Actress Sarah Rafferty. Photo Credit: Marc Cartwright.

Actress Sarah Rafferty. Photo Credit: Marc Cartwright.

GALO: It must be nice to play someone else for a little while. Since you originally auditioned for the role, would you say that your personality has shown through Donna and helped to develop her as a person? Are you able to have input when it comes to your character?

SR: I would hope so. When you’re on a TV series for a long time and you have as many terrific writers as we do, they write toward you. They started doing that the very first season. They get to know you and start writing toward your voice. I’ve been playing Donna for four years. I’ve spent a lot of time walking in her shoes, creating her backstory, and living her life experiences. It’s great when somebody else gives you the best lines and you get to be a quick-witted funny person; it’s really fun to step into the shoes of someone who has such colossal self-esteem. It’s a trip, that’s for sure. We get the script and we go with it. We shoot the scenes as they are written, and after we’ve accomplished that, sometimes they will allow us to throw in some alternative lines or have improv moments. A lot of times, those moments end up in the final cut.

GALO: In the show, Donna and her boss Harvey are incredibly close. They have a bond that seems to be unbreakable. Was it difficult to create that initial chemistry with Gabriel Macht?

SR: The flashbacks have been amazing at kind of illuminating their history and backstory. There have been moments in their life that brought them closer together that could have pushed them apart. They have been together for so long, such as when they were working at the DA’s office and when they both quit. They have a sense of loyalty and faith in each other — and they have mutual respect. When Harvey left the DA’s office and asked Donna to come with him to work at the firm, he said, “I don’t want to find out who I’ll become without you.” It’s almost like a “work marriage.” A lot of the fun Harvey and Donna have with each other is the dynamic that Gabriel and I have with each other, because we’ve known each other for 20 years. Our silly, goofy, brotherly-sisterly dynamic is what the writers initially wrote toward, I think.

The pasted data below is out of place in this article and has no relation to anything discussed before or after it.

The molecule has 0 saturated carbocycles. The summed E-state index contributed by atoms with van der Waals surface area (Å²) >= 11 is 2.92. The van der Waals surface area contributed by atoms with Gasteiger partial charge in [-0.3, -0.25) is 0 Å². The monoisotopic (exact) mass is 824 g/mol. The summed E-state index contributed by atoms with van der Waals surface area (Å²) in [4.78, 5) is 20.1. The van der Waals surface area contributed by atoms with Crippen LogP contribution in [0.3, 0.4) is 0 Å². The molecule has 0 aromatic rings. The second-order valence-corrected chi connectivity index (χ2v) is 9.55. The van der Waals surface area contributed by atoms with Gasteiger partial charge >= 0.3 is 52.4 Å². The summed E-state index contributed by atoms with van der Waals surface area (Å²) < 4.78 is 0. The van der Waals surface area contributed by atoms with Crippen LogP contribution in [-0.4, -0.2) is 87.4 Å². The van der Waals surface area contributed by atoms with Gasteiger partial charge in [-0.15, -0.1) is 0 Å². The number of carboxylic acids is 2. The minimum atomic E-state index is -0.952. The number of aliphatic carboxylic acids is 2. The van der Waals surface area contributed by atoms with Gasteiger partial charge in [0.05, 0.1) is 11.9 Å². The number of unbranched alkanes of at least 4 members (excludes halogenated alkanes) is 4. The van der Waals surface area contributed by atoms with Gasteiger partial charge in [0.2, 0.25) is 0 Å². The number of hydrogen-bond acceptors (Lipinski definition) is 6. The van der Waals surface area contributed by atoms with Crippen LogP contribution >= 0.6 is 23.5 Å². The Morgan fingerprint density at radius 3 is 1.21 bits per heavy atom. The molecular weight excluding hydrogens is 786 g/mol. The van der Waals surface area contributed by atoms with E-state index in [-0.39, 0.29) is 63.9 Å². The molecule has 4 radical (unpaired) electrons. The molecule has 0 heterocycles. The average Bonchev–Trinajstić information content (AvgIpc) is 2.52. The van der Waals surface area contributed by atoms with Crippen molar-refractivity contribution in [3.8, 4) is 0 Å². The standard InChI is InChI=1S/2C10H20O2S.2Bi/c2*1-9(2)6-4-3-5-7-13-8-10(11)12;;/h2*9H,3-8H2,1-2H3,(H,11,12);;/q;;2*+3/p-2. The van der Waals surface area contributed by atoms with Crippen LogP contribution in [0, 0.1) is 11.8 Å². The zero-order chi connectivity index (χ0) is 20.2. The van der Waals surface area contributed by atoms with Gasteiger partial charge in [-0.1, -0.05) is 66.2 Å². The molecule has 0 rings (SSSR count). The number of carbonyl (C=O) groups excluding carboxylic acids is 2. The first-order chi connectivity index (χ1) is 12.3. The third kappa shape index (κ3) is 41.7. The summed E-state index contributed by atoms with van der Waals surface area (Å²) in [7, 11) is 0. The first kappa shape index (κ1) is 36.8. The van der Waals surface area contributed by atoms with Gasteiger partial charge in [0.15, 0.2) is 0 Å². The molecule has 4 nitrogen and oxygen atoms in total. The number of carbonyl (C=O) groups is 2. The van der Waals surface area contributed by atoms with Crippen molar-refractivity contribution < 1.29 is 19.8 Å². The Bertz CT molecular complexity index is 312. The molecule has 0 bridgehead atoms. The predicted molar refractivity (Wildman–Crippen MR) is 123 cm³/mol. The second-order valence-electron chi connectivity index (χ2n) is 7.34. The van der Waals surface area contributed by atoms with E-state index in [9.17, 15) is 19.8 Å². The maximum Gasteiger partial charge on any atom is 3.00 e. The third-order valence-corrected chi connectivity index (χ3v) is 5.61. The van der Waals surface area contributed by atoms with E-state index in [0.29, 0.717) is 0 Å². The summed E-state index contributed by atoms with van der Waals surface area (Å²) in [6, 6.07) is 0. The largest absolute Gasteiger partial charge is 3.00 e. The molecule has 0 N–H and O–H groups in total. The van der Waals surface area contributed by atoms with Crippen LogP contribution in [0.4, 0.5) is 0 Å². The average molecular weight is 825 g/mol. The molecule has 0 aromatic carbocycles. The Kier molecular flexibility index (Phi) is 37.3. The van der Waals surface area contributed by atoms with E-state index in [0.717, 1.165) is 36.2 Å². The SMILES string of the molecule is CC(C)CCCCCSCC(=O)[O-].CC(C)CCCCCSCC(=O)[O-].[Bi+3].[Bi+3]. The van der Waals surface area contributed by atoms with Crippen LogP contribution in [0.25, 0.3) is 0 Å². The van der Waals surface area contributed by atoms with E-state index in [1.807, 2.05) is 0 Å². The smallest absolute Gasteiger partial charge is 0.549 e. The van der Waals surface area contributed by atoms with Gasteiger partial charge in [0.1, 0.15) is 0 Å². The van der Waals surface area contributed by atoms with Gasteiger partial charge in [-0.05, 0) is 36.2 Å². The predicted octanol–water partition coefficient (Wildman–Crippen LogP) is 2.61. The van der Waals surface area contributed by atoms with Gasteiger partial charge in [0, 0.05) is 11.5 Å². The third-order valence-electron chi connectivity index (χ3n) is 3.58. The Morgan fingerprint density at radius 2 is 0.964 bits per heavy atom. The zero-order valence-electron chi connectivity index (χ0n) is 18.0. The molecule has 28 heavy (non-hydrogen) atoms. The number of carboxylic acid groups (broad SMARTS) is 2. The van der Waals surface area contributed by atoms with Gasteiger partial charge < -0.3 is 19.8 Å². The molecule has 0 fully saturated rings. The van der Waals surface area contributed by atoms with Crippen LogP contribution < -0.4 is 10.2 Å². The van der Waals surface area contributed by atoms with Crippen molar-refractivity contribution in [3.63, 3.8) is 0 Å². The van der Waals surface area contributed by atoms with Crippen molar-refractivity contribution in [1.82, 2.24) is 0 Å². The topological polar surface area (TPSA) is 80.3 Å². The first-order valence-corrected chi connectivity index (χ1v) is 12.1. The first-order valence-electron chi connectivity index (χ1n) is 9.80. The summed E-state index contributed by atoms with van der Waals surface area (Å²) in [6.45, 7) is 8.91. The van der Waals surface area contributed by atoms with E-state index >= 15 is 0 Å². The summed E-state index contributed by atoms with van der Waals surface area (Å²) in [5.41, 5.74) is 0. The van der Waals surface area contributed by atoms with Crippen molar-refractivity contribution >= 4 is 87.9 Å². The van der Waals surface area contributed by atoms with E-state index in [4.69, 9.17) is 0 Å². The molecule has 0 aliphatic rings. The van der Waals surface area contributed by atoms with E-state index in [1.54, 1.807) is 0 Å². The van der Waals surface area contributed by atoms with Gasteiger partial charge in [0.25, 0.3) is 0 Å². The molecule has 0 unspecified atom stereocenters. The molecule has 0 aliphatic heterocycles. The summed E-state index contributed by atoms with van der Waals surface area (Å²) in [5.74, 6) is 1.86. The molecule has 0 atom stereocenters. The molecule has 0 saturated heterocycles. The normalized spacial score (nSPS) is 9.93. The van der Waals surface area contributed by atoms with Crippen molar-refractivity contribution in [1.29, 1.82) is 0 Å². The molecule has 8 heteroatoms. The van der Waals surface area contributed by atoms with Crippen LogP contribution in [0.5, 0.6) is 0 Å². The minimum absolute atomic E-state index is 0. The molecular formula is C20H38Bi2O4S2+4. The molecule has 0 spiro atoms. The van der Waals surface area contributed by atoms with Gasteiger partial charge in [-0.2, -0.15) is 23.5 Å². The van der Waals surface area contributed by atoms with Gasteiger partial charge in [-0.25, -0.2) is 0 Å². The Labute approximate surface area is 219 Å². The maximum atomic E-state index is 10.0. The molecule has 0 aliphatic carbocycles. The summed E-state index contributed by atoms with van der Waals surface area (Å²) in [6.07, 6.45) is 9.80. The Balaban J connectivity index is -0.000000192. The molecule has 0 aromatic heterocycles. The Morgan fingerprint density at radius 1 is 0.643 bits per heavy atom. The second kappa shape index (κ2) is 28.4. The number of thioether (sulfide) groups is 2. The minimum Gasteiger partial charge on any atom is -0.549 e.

GALO: In season three, it was revealed to all that Harvey and Donna have a past, which includes having slept together once. How do you think this impacted the dynamic between the two characters? Can a man and a woman truly be just friends after such an intimate moment?

SR: We found it out in a flashback, so it isn’t something that actually changed their dynamic. But it does explain the circumstances of why they are not together. Donna said in the past that she doesn’t get involved with people she works with, and they slept together when they were momentarily not co-workers. Then when he wanted her to come work with him, she said that they had to forget it ever happened — that was her rule moving forward. I think Harvey and Donna’s relationship is really dynamic, and it only becomes more so as we move forward in the relationship.

GALO: Donna is one of the most mysterious characters on the show. We know what she does, but not necessarily who she is behind the scenes. Season four helped to uncover some of her past and her life growing up. Do you think more will be revealed in this upcoming season?

SR: That is what is so fun about the show. Every season and plot point that the writers create is a way for us to learn more about the relationships and characters. I think that is what is so unique about Suits. It’s not just about the exposition of a storyline, but instead it’s about affecting these characters and growing and learning more about them. It’s great.

GALO: Now let’s talk about style, as fashion can play a key role in outwardly showing one’s personality. It is no doubt that Donna’s character is a fashion statement in and of itself. How would you describe her style? What do you think it says about her character?